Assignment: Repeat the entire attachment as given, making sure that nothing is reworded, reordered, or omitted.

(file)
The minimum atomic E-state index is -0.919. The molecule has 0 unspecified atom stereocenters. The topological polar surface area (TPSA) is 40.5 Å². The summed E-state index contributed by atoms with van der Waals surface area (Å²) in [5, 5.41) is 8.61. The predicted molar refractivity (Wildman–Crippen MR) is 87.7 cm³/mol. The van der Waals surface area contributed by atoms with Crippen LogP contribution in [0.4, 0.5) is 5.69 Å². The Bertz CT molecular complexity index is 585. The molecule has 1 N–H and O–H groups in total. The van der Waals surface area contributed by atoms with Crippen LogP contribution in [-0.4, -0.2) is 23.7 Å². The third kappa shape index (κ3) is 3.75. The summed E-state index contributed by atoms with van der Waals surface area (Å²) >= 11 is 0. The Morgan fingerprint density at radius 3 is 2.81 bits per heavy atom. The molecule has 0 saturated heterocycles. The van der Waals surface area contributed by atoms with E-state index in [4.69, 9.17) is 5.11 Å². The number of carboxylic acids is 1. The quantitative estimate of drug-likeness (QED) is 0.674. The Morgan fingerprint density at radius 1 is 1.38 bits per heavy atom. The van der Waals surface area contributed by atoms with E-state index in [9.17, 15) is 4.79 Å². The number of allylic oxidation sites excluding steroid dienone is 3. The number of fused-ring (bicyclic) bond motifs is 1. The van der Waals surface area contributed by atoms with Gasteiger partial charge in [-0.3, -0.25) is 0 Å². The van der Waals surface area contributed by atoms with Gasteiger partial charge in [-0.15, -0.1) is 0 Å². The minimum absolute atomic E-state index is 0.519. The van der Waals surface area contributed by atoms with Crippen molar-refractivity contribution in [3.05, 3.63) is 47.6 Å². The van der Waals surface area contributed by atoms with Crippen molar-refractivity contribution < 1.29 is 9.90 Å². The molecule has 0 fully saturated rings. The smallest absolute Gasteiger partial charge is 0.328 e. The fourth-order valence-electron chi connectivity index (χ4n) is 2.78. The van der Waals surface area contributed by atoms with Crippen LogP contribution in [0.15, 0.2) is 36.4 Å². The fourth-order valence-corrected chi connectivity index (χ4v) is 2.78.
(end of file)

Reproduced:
The minimum atomic E-state index is -0.919. The molecule has 0 unspecified atom stereocenters. The topological polar surface area (TPSA) is 40.5 Å². The summed E-state index contributed by atoms with van der Waals surface area (Å²) in [5, 5.41) is 8.61. The predicted molar refractivity (Wildman–Crippen MR) is 87.7 cm³/mol. The van der Waals surface area contributed by atoms with Crippen LogP contribution in [0.4, 0.5) is 5.69 Å². The Bertz CT molecular complexity index is 585. The molecule has 1 N–H and O–H groups in total. The van der Waals surface area contributed by atoms with Crippen LogP contribution in [-0.4, -0.2) is 23.7 Å². The third kappa shape index (κ3) is 3.75. The summed E-state index contributed by atoms with van der Waals surface area (Å²) >= 11 is 0. The Morgan fingerprint density at radius 3 is 2.81 bits per heavy atom. The molecule has 0 saturated heterocycles. The van der Waals surface area contributed by atoms with E-state index in [4.69, 9.17) is 5.11 Å². The number of carboxylic acids is 1. The quantitative estimate of drug-likeness (QED) is 0.674. The Morgan fingerprint density at radius 1 is 1.38 bits per heavy atom. The van der Waals surface area contributed by atoms with E-state index in [9.17, 15) is 4.79 Å². The number of allylic oxidation sites excluding steroid dienone is 3. The number of fused-ring (bicyclic) bond motifs is 1. The van der Waals surface area contributed by atoms with Gasteiger partial charge in [-0.3, -0.25) is 0 Å². The van der Waals surface area contributed by atoms with Gasteiger partial charge in [-0.15, -0.1) is 0 Å². The minimum absolute atomic E-state index is 0.519. The van der Waals surface area contributed by atoms with Crippen molar-refractivity contribution in [3.05, 3.63) is 47.6 Å². The van der Waals surface area contributed by atoms with Crippen molar-refractivity contribution < 1.29 is 9.90 Å². The molecule has 0 fully saturated rings. The smallest absolute Gasteiger partial charge is 0.328 e. The fourth-order valence-electron chi connectivity index (χ4n) is 2.78. The van der Waals surface area contributed by atoms with Crippen LogP contribution in [0.15, 0.2) is 36.4 Å². The fourth-order valence-corrected chi connectivity index (χ4v) is 2.78.